Thanos PK, Ivanov I, Robinson JK, Michaelides M, Wang GJ, Swanson JM et al. Dissociation between spontaneously hypertensive (SHR) and Wistar-Kyoto (WKY) rats in baseline performance and methylphenidate response on measures of attention|, impulsivity and hyperactivity in a Visual Stimulus Position Discrimination Task. Pharmacol Biochem Behav94: 374-379

Laboratory of Neuroimaging, NIAAA, NIH, Dept of Health and Human Services, Bethesda, MD 20892, USA.
Pharmacology Biochemistry and Behavior (Impact Factor: 2.78). 10/2009; 94(3):374-9. DOI: 10.1016/j.pbb.2009.09.019
Source: PubMed


The spontaneously hypertensive rat (SHR) is a widely accepted rodent model of Attention Deficit/Hyperactivity Disorder (ADHD), and methylphenidate (MP) is a central nervous system stimulant that has been shown to have a dose-related positive effect on attention task performance in humans with ADHD. The current study was undertaken to compare SHR to its typical control strain, Wistar-Kyoto (WKY) rats, on the performance of a Visual Stimulus Position Discrimination Task (VSPDT) as well as of the responsiveness of the two rat strains to MP treatment. The rats were initially trained on the VSPDT, in which a light cue was presented randomly at three different cue-light intervals (1s, 300ms and 100ms) over one of two levers, and presses on the lever corresponding to the light cue were reinforced with a food pellet. Once rats reached stable performance, the treatment phase of the study began, during which they received daily intraperitoneal (IP) injections of saline, 2mg/kg, 5mg/kg, and 10mg/kg of MP in a randomized order immediately prior to being tested on the VSPDT. Baseline performance accuracy on the VSPDT did not differ between the groups. Furthermore, a striking strain dissociation was evident in the response of the two strains to treatment; VSPDT performance was substantially disrupted by the 5 and 10mg/kg dose in the WKY rats but only mildly in the SHR rats. Response omissions were also increased only in WKY rats. Finally, both strains had increased locomotor activity in the operant chamber following MP treatment. These findings point to an important difference in response tendency to MP in the two strains that supports a view that a critical difference between these strains may suggest neurochemical and neuroadaptive differences associated with the behavioral impairments of ADHD.


Available from: Panayotis Thanos
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    • "The spontaneously hypertensive rat (SHR) is the most widely studied animal model of ADHD (Sagvolden 2000; Sagvolden et al. 2009). Despite the prevalent use of this strain, the majority of evidence suggests that sustained attention is not compromised in SHR (Van den Bergh et al. 2006; Thanos et al. 2010; but see Sagvolden and Xu 2008). In contrast, performance in response-withholding paradigms, such as the DRL schedule, consistently shows a reduced response inhibition capacity in SHR compared to normoactive controls (Evenden and Meyerson 1999; Ferguson et al. 2007; Orduña et al. 2009; Sagvolden and Berger 1996; Sanabria and Killeen 2008; van den Bergh et al. 2006). "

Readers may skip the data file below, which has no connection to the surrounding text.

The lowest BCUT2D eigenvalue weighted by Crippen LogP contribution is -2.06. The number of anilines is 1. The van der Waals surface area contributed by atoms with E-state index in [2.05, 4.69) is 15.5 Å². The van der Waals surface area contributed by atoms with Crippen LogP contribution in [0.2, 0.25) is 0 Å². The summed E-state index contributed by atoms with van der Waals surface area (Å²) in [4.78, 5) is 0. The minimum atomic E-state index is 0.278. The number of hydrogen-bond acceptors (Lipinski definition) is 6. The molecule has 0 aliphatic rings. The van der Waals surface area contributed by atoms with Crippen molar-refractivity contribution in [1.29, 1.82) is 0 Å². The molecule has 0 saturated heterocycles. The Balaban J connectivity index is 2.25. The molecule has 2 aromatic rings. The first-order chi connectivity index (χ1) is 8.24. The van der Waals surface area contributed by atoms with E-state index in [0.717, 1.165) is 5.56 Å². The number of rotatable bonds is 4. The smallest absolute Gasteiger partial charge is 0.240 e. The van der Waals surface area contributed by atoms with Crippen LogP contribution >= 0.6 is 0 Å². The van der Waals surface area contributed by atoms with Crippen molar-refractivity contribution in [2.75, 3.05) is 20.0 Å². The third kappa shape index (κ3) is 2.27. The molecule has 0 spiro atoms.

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    ABSTRACT: Attention-deficit hyperactivity disorder (ADHD) is associated with a higher prevalence of smoking, which may be related to potential therapeutic effects of nicotine on ADHD symptoms. Whereas nicotine offers robust improvements in sustained attention, the effects of nicotine on impulsivity are unclear. The present study examined the effects of nicotine on the response inhibition capacity of spontaneously hypertensive rats (SHR), an animal model of ADHD, compared to that of a normotensive control Wistar Kyoto (WKY), using the fixed minimum interval (FMI) schedule of reinforcement. Tests were conducted following acute injections of subcutaneous nicotine (0.1-0.6 mg/kg). On each FMI trial, the first lever press initiated an inter-response time (IRT); a head entry into a food receptacle terminated the IRT. IRTs longer than 6 s were intermittently reinforced with sucrose. A model that assumes that only a proportion of IRTs are sensitive to the timing contingencies of the FMI provided a close fit to the data, regardless of strain or treatment. No baseline difference in FMI performance was observed between SHR and WKY. Nicotine reduced the duration of timed IRTs and the duration of latencies to the IRT-initiating lever press similarly for both strains. Nicotine dose-dependently increased the proportion of timed IRTs; the dose-response curve was shifted leftwards in SHR relative to WKY. These results suggest that nicotine (a) reduces response-inhibition capacity, (b) enhances the reinforcing efficacy of sucrose, and (c) dose-dependently enhances attention-like sensitivity to contingencies of reinforcement, through mechanisms that are yet unknown.